The new 60-barrel brewhouse reflects Firestone Walker’s mission to continuously perfect the brewing process.
“We are always aiming to make the next brew better than the last,” said co-proprietor Adam Firestone. “The difference may be tiny, but it needs to be measurable and constant. The new brewhouse is our latest investment in this mission.”
The brewhouse occupies a new three-story tower that has been integrated into the front of the brewery building. The tower now serves as the brewery’s primary visual icon and features broad glass walls on two sides of the second story, providing a permanent window into the brewing process.
“Back in my university days, while homebrewing in my garage in Kalamazoo, Michigan, I dreamed of one day having a brewhouse like the ones I had seen while traveling through Europe on foreign study,” said Brewmaster Matt Brynildson. “That day has finally arrived.”
Quality and Efficiency
The new brewhouse is the result of extensive research conducted by proprietors Adam Firestone and David Walker, as well as Brynildson and his brewing team. They were ultimately drawn to a company called Huppmann in Kitzingen, Germany, which has been making brewhouses for generations.
“We selected Huppmann for many reasons,” Firestone said. “These involve wort handling, their proprietary wet mill called Millstar, the overall simplicity of the design, the flexibility of the installation, and the technology to marry our existing brewhouse into the new one. The automation package will allow us to precisely replicate each step and track progress unlike ever before.”
The brewhouse was installed with extensive custom features made to meet Brynildson’s vision for maximizing beer quality, including his personal modifications for milling, hop dosing, and kettle efficiency. The new brewhouse equipment allows Brynildson the ultimate flexibility for making every beer style imaginable. “By the time we got done with it, it essentially became a full-blown custom hot rod brewhouse,” Brynildson said.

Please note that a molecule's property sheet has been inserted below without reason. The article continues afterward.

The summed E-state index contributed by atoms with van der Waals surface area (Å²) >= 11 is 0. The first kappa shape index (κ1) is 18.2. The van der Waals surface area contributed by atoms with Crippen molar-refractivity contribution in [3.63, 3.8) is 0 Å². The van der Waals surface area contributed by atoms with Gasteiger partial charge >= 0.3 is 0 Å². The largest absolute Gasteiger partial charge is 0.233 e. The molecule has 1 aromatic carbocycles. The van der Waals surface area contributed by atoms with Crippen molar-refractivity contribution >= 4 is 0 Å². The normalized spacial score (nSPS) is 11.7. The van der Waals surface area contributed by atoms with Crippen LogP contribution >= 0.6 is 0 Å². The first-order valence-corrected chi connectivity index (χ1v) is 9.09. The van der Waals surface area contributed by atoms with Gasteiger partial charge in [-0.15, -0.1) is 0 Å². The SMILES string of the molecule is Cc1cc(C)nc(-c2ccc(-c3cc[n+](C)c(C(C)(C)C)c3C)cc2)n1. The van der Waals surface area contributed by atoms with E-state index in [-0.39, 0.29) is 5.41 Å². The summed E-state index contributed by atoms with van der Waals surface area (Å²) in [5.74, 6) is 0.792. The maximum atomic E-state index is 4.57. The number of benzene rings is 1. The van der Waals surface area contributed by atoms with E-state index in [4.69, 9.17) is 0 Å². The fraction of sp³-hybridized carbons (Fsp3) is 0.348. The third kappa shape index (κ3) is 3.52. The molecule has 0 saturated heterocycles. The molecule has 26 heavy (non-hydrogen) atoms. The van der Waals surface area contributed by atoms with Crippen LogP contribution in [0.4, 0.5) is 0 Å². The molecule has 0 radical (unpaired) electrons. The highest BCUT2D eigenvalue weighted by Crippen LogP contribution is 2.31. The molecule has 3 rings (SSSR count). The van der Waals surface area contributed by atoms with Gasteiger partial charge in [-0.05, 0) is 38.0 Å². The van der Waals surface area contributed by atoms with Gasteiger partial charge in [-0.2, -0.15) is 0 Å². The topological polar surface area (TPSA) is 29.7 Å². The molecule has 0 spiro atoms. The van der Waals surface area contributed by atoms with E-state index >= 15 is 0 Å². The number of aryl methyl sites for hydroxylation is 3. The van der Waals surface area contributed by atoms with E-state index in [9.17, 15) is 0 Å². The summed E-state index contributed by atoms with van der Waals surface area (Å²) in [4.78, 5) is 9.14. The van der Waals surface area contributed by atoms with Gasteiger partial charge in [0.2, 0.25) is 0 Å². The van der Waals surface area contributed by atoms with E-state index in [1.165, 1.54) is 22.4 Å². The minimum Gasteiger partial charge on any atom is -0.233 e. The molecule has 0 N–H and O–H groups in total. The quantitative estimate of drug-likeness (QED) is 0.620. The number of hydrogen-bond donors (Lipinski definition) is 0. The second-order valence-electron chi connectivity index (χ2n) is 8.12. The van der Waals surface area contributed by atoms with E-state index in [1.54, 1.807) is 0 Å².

The new brewhouse also improves the overall efficiency of the brewing process, in terms of both manpower and resources. “We elected every option possible to save on energy and water consumption without compromising the quality of our beers,” said Mark Fischer, the brewery’s plant engineer. “We will now be able to brew the same amount of beer using half the amount of energy as before.”
The tower design of the brewhouse is an efficient way to brew beer, using gravity to move ingredients when applicable, and also requiring a smaller footprint.
The new brewhouse tower was designed by local architect Val Milosevic and incorporates design features that honor two iconic structures in the Paso Robles region—the Farmer’s Alliance building in Paso Robles, and the Templeton Feed & Grain building in the nearby hamlet of Templeton.
Both of these buildings are visible testaments to the region’s rich agricultural heritage, and Firestone Walker Brewing Company was inspired to reflect this heritage in the design of its new brewhouse tower.
The brewhouse is adjacent to the brewery’s new visitor center, which features viewing windows into the hop storage room and the brewhouse control room, as well as a tasting bar and retail shop.
The launch of the new brewhouse and visitor center follows Firestone Walker’s recent opening of the adjacent Taproom restaurant and the hosting of the inaugural Firestone Walker Invitational Beer Fest in Paso Robles in June. “Our goal is to create a destination experience built around craft beer education and appreciation,” Walker said.